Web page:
LOVERS of speed and vehicles of all kinds will join art lovers at the Murray Art Museum's upcoming exhibition, Speed: The Fast and the Curious, on show from August 20 to November 6.
The exhibition will feature newly-commissioned works by leading Australian and international artists that address the role of speed in the Australian psyche, including an armoured car made from recycled automotives by Michael Laubli and an installation of 36 suspended spears by local indigenous artist Uncle Phil Murray.
It will coincide with a program of events including artists' talks, car enthusiasts' meets, tours, virtual racing and school holiday activities.
"Speed: The Fast and the Curious taps into a deep-rooted theme in the region that relates to transport and motorised innovation," gallery director Jacqui Hemsley said.
"Albury has played an important role in the development of new technology and the history of transport in the region.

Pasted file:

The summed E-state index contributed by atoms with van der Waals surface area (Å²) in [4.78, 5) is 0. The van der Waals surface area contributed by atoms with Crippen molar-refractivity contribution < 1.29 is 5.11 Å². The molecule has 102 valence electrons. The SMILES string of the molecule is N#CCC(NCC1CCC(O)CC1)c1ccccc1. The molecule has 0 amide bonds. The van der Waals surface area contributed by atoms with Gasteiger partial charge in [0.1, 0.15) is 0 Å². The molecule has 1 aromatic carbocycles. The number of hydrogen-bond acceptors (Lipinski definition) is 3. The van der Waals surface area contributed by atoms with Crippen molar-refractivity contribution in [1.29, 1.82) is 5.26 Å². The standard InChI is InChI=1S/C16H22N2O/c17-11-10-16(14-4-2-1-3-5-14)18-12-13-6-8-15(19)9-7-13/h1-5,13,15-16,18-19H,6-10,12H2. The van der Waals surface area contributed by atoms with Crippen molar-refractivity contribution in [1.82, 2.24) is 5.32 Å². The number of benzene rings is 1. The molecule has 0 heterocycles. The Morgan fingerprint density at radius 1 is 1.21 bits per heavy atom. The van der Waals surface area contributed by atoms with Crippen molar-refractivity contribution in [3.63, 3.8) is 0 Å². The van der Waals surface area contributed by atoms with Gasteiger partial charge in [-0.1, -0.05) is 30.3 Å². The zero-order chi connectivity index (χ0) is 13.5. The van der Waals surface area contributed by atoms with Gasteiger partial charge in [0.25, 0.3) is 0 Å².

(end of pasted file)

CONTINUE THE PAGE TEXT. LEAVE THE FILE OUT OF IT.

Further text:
"New technology brought about by necessity, innovation, isolation and knowledge has been a key to progress.
"Albury was the birthplace of the Robbins and Porter monoplane, Australia's first flat-four aero engine in 1913, the centre for Australia's last manufactured gearbox transmissions and the home of Brad Jones V8 racing.
"From the former race tracks that capped the edges of the Hume Weir to V8 supercars, street motorcycles, speedway go-kart racing and power boats, the region has a long-celebrated enthusiasm for speed."
Murray Art Museum, 546 Dean St Albury, open Monday to Friday 10am-5pm (Thursdays until 7pm), weekends and public holidays 10am-4pm.